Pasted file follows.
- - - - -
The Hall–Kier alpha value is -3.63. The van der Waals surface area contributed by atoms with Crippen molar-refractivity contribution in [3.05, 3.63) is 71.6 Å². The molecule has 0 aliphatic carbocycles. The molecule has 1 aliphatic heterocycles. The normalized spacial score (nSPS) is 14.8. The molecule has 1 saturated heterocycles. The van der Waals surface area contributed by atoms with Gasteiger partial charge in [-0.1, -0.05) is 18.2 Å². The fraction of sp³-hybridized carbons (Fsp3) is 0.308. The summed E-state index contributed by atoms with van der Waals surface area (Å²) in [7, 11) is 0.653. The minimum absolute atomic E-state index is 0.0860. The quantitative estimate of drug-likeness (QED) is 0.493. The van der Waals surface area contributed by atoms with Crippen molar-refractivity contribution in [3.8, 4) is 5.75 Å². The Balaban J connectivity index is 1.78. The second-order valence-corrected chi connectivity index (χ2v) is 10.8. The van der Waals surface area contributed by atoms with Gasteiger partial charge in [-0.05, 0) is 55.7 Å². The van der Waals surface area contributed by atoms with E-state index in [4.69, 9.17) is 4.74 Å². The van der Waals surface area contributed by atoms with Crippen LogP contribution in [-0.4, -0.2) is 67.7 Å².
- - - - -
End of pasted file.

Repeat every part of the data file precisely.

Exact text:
The Hall–Kier alpha value is -3.63. The van der Waals surface area contributed by atoms with Crippen molar-refractivity contribution in [3.05, 3.63) is 71.6 Å². The molecule has 0 aliphatic carbocycles. The molecule has 1 aliphatic heterocycles. The normalized spacial score (nSPS) is 14.8. The molecule has 1 saturated heterocycles. The van der Waals surface area contributed by atoms with Gasteiger partial charge in [-0.1, -0.05) is 18.2 Å². The fraction of sp³-hybridized carbons (Fsp3) is 0.308. The summed E-state index contributed by atoms with van der Waals surface area (Å²) in [7, 11) is 0.653. The minimum absolute atomic E-state index is 0.0860. The quantitative estimate of drug-likeness (QED) is 0.493. The van der Waals surface area contributed by atoms with Crippen molar-refractivity contribution in [3.8, 4) is 5.75 Å². The Balaban J connectivity index is 1.78. The second-order valence-corrected chi connectivity index (χ2v) is 10.8. The van der Waals surface area contributed by atoms with Gasteiger partial charge in [-0.05, 0) is 55.7 Å². The van der Waals surface area contributed by atoms with E-state index in [4.69, 9.17) is 4.74 Å². The van der Waals surface area contributed by atoms with Crippen LogP contribution in [-0.4, -0.2) is 67.7 Å².